We’d never gone to the movies on Christmas day, though apparently there are many families who do. But Les Mis, the movie, was, in our opinion, not to be missed, so we went.
Let me explain a bit of background. My husband and I first saw Les Mis on stage nearly 25 years ago. We have been huge fans ever since, captured by both the story of grace vs. judgement as well as the amazing music, staging, etc. Not only do we own (and listen to on a regular basis) the three CD symphonic recording, we have seen the stage play numerous times in both Dallas and New York. And every time PBS shows one of the anniversary Les Mis “concerts,” we stop and watch. I even read the entire unabridged version some 15 years ago! So we went into the movie with more than a little fear and trepidation that we would hate it.
Now, hubby didn’t think as much of this film adaptation (he liked it, but doesn’t rave about it), but my daughter and I loved it. I have a few reasons why.
- The Acting: Hugh Jackman, Anne Hathaway, and Eddie Redmayne. While the other actors did amazing jobs as well, these three stood out as Valjean, Fantine, and Marius, capturing the emotional journey of each character completely, making me feel both their despair and their joy. In fact, I’ve never really like Marius before in all the performances I’ve ever seen. He’s always seemed . . .wimpy. But played by Eddie Redmayne, I suddenly saw Marius as naive and idealistic instead of weak. I liked it.
- The Cinematography: It’s impossible to capture both the grandeur and the squalor of early 19th century Paris on stage the way it is possible on screen. I loved the continual imagery in the scenery that reflected the characters’ journeys, such as Valjean’s decision to choose to walk in love and grace, the ending of one life and beginning of another, happening in a graveyard. I loved that symbolism of dying to the old self. Another was when Javert sang his vow to track down Valjean and see him arrested happening on the pinacle of the cathedral, while overlooking the city. As if he were God looking down. Which is, of course, his whole problem.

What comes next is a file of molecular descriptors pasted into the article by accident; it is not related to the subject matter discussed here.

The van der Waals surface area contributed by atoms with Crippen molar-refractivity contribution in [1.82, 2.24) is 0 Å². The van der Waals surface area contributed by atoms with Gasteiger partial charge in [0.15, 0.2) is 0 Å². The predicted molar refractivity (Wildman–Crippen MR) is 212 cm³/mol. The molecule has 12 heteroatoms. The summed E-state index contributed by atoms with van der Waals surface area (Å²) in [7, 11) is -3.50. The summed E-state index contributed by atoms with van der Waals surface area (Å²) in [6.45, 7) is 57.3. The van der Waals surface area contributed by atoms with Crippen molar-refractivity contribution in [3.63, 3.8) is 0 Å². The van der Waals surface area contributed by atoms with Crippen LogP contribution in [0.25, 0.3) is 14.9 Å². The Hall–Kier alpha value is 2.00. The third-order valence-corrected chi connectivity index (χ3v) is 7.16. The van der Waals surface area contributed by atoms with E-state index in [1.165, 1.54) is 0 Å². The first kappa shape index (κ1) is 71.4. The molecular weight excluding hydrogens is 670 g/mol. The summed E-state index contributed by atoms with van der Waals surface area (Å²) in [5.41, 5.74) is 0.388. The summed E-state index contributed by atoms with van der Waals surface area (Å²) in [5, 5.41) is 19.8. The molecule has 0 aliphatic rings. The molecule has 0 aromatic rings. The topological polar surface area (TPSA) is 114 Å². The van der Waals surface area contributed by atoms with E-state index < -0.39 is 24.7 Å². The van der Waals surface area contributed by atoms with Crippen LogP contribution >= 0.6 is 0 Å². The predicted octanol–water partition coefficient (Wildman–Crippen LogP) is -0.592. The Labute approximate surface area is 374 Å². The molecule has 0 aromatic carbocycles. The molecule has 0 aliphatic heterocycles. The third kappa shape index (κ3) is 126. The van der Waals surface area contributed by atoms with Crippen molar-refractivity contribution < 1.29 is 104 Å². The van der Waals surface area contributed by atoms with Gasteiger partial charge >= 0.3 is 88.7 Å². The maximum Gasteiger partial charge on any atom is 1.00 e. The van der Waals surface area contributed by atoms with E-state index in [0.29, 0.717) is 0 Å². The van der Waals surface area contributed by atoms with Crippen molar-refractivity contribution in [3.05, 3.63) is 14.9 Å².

- The Book Elements: There are several places where the stage production leaves out things important to the story as it is written in its novel form. Some of these are able to be added back in in this film version, which I liked. Things like Fantine selling her teeth, Javert asking Monsieur le Mayor to dismiss him for accusing him of being Valjean to the authorities and the authorities telling him he is wrong and Valjean is in custody, Valjean buying Cosette the doll when he takes her away from the Thenardiers, Valjean and Cosette finding sanctuary in a Paris convent, where Valjean later returns to die. And I loved the clarification of Marius’s situation as it is in the book–that he is living in the slums though his grandfather is rich, that his grandfather is displeased with his actions but takes him back in when he is injured after the fighting.
- The Story: I can’t help but love this story in any form. And the foundation of faith it is built upon is not downplayed in the movie version. It is clear that while both Valjean and Javert consider themselves men of faith, there is a huge difference in how that is played out in their lives. It is a story so full of grace and love, of sacrifice and selflessness. It is the story of each one of us.
Yes, there are some things I like better in each unique presentation. I’m not sure you can recreate the same emotion that live singing and orchestra does, but they certainly found other ways to adapt and to pull just as much emotion from the viewer. And to my surprise, I felt they kept the two bawdy scenes/songs at a discreet minimum where I had expected to cringe at the exposure. And much like with the stage version, those were not the images I left with in my mind. Instead, I left uplifted, grateful, sad, happy, cheering and crying. The same way I leave the theater or close the back cover of the book or shut off the CD player or ipod. I’m so glad we went.
Have you seen Les Mis in any version? What is your favorite character or scene?